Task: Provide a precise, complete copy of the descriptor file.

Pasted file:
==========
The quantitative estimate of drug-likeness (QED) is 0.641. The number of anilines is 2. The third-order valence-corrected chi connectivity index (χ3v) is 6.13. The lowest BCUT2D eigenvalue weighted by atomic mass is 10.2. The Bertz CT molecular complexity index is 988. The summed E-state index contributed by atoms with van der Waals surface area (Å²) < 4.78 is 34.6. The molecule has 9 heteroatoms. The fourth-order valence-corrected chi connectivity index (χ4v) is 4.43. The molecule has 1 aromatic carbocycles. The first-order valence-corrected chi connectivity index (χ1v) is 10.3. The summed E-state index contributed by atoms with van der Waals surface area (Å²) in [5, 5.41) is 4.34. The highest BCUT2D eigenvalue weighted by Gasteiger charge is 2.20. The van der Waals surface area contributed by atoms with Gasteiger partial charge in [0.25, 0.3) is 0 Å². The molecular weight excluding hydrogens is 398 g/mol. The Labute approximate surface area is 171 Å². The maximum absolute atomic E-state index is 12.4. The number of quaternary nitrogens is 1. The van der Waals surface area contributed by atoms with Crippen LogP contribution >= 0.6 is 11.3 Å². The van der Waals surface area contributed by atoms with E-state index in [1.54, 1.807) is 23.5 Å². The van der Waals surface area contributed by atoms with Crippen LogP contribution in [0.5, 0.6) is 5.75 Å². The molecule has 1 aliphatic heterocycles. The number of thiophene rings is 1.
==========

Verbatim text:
The quantitative estimate of drug-likeness (QED) is 0.641. The number of anilines is 2. The third-order valence-corrected chi connectivity index (χ3v) is 6.13. The lowest BCUT2D eigenvalue weighted by atomic mass is 10.2. The Bertz CT molecular complexity index is 988. The summed E-state index contributed by atoms with van der Waals surface area (Å²) < 4.78 is 34.6. The molecule has 9 heteroatoms. The fourth-order valence-corrected chi connectivity index (χ4v) is 4.43. The molecule has 1 aromatic carbocycles. The first-order valence-corrected chi connectivity index (χ1v) is 10.3. The summed E-state index contributed by atoms with van der Waals surface area (Å²) in [5, 5.41) is 4.34. The highest BCUT2D eigenvalue weighted by Gasteiger charge is 2.20. The van der Waals surface area contributed by atoms with Gasteiger partial charge in [0.25, 0.3) is 0 Å². The molecular weight excluding hydrogens is 398 g/mol. The Labute approximate surface area is 171 Å². The maximum absolute atomic E-state index is 12.4. The number of quaternary nitrogens is 1. The van der Waals surface area contributed by atoms with Crippen LogP contribution >= 0.6 is 11.3 Å². The van der Waals surface area contributed by atoms with E-state index in [1.54, 1.807) is 23.5 Å². The van der Waals surface area contributed by atoms with Crippen LogP contribution in [0.5, 0.6) is 5.75 Å². The molecule has 1 aliphatic heterocycles. The number of thiophene rings is 1.